Chew scenery [thespian sense] (antedating 1878)

Garson O'Toole adsgarsonotoole at GMAIL.COM
Fri Sep 23 11:56:41 UTC 2011

I was unable to find "chew the scenery", "chewing the scenery", "chew
scenery", "chewing scenery" in the OED. There is a citation containing
"scenery chewing" under neo-noir, B. noun. "1993 Etc. Montreal 15
Aug.–15 Nov. 23/2   Jim McBride's neo-noir, The Wrong Man, starring
John Lithgow as a scenery chewing villain was screened as part of Un
Certain Regard."

The Historical Dictionary of American Slang of Jonathan Lighter has an
entry "chew [up] the scenery - Theat. To overact" with a first cite in

Wiktionary has an entry for "chew the scenery" that references the
HDAS entry for a first cite, but it assigns a date of 1894.

The Word Detective discusses the phrase and mentioned an 1895 cite.

World Wide Words of Michael Quinion has an entry for "chew the
scenery" with a first cite in 1891.Dorothy Parker is namechecked.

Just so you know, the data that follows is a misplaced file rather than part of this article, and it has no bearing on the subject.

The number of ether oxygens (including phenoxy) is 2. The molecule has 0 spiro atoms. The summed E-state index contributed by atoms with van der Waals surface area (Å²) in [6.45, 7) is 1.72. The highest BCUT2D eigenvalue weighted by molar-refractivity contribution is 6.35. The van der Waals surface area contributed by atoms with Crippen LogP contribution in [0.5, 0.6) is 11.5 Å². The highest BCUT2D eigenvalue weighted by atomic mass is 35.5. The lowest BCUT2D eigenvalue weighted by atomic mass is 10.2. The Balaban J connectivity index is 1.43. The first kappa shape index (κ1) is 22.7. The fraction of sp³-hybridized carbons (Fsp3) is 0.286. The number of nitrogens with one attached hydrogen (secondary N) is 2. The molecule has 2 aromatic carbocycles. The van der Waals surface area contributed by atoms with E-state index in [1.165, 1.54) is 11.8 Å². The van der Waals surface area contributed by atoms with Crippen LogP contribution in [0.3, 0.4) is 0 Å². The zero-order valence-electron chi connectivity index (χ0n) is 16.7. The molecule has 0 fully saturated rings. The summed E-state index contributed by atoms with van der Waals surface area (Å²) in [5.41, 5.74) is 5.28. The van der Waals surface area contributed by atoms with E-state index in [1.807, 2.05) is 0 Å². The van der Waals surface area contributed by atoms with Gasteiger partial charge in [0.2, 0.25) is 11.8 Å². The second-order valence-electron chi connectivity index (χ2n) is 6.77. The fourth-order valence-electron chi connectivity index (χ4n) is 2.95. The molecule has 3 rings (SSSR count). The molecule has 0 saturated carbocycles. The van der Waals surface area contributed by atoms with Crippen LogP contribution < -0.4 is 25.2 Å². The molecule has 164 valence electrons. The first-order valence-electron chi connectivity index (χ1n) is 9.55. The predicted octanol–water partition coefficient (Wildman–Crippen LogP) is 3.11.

Below are three instances in 1878, 1880 and 1886. The 1886 article
describes an actor who would "chew scenery and eat soap to get up a
froth". This suggests the possibility that some actor(s) may have
inspired the expression by pretending to eat scenery. Alternatively,
the 1886 cite may suggest a comical  literalization of an existing
metaphor. (Please double-check for errors in transcription.)

Cite 1878 November 03, Cincinnati Commercial [Tribune], Page Title:
Amusements: Opera, Comedy, Burlesque and Vaudeville, Article: Knights
of the Road, Page 12, Column 3, Cincinnati, Ohio. (GenealogyBank)

The Henck's(?) Opera-house Company goes out on the road this week to
Maysville, Lexington and Louisville, Ky. "Roaring Ralph" Douglas will
chew scenery and kill supers(?) in each of the above named places.

Cite: 1880 November 24, Fort Wayne Daily Gazette, The Missing Manager,
Page 1, Column 1, Fort Wayne, Indiana/ (NewspaperArchive)

Mrs. Hattie Morris, wife of the manager, is playing an engagement at
the Coliseum, Detroit, where she is nightly chewing scenery in support
of that stentorian-voiced histrion, Mr. J. Z. Little.

Cite: 1886 October 03, The Commercial Gazette [GNB Cincinnati
Commercial Tribune], A Chat About Famous Minstrels, Page 2, Column 7,
Cincinnati, Ohio. (GenealogyBank)

A fog horn would blush if Cool Burgess should yell alongside it. He is
what we call a stalwart. One of his great acts is to chew scenery and
eat soap to get up a froth. When he does a song and dance the noise is
simply deafening.


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